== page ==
case western reserve university



Cluster Cooling Flows in the Chandra Era

Brian McNamara (Ohio U)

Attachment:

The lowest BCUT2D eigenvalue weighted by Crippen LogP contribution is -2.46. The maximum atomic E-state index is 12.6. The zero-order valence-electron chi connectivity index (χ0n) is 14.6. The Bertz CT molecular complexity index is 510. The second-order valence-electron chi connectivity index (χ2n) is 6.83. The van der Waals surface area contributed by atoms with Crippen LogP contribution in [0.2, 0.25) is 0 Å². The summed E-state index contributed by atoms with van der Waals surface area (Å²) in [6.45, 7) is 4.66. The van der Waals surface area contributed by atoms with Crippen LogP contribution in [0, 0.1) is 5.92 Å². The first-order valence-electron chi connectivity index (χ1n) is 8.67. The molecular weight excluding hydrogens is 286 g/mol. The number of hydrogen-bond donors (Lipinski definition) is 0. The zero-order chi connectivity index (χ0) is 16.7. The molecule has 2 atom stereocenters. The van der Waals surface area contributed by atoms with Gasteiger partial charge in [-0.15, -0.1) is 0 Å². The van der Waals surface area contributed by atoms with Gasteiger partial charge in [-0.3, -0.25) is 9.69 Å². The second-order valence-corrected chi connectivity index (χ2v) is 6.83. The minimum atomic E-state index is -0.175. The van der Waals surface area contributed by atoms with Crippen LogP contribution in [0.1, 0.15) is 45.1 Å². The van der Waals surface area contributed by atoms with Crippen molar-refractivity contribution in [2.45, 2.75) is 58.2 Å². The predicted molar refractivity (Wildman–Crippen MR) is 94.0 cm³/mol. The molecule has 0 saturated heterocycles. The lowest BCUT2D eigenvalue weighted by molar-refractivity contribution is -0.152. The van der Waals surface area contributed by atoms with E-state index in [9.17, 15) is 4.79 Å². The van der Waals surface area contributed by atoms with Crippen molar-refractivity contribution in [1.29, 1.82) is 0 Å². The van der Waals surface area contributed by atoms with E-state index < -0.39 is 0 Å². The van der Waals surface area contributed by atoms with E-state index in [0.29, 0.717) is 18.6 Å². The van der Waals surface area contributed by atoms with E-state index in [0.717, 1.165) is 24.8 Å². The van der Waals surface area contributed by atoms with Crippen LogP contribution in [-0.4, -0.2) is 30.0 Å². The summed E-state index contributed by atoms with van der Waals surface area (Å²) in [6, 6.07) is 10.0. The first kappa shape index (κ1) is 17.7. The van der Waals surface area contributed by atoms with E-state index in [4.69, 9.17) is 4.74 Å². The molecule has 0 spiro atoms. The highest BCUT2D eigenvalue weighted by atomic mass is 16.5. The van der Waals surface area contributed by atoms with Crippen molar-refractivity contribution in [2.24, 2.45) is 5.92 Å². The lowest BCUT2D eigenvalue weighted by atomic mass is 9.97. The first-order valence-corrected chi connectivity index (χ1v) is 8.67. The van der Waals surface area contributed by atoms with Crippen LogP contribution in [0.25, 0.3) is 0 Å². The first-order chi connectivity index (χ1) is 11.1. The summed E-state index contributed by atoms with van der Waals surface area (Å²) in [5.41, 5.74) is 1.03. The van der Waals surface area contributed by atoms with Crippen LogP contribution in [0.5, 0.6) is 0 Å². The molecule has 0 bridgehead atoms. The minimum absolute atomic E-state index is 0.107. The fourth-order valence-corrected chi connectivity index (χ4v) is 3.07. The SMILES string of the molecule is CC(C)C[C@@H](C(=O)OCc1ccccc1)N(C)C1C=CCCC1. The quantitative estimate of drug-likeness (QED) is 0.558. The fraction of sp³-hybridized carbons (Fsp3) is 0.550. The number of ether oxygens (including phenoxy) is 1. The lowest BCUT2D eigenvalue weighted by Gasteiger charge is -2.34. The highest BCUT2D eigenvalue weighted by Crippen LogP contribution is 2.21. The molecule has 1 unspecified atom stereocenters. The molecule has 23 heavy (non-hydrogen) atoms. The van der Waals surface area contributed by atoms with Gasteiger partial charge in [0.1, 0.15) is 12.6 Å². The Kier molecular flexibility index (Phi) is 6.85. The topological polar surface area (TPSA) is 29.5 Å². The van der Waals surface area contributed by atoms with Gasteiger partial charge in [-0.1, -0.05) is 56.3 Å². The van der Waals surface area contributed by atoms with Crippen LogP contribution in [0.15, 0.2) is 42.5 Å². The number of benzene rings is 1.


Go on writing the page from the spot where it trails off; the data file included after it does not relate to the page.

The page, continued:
The giant cD galaxies located at the centers of galaxy clusters are often the sites of massive bursts of star formation. These starbursts occur preferentially in so-called cooling flow clusters, where the hot, X-ray-emitting intracluster medium appears to cool at rates of several hundred solar masses per year. X-ray images of cooling flow clusters taken with the Chandra X-ray Observatory show that the gas is cooling at rates that are considerably smaller than those from earlier missions. In addition, the Chandra imaging shows that cluster cores can be remarkably complex. I will present exciting new evidence that radio sources have a major impact on the structure of the intracluster medium. In some instances the radio sources are displacing the gas, leaving cavities supported by magnetic fields, cosmic rays, and perhaps a dilute, hot plasma. In addition, radio-faint, ``ghost'' cavities are seen in some clusters which may be relics of earlier radio outbursts. Radio sources may be capable of substantially reducing or quenching cooling flows, while at the same time triggering bursts of star formation in the residual cooling gas.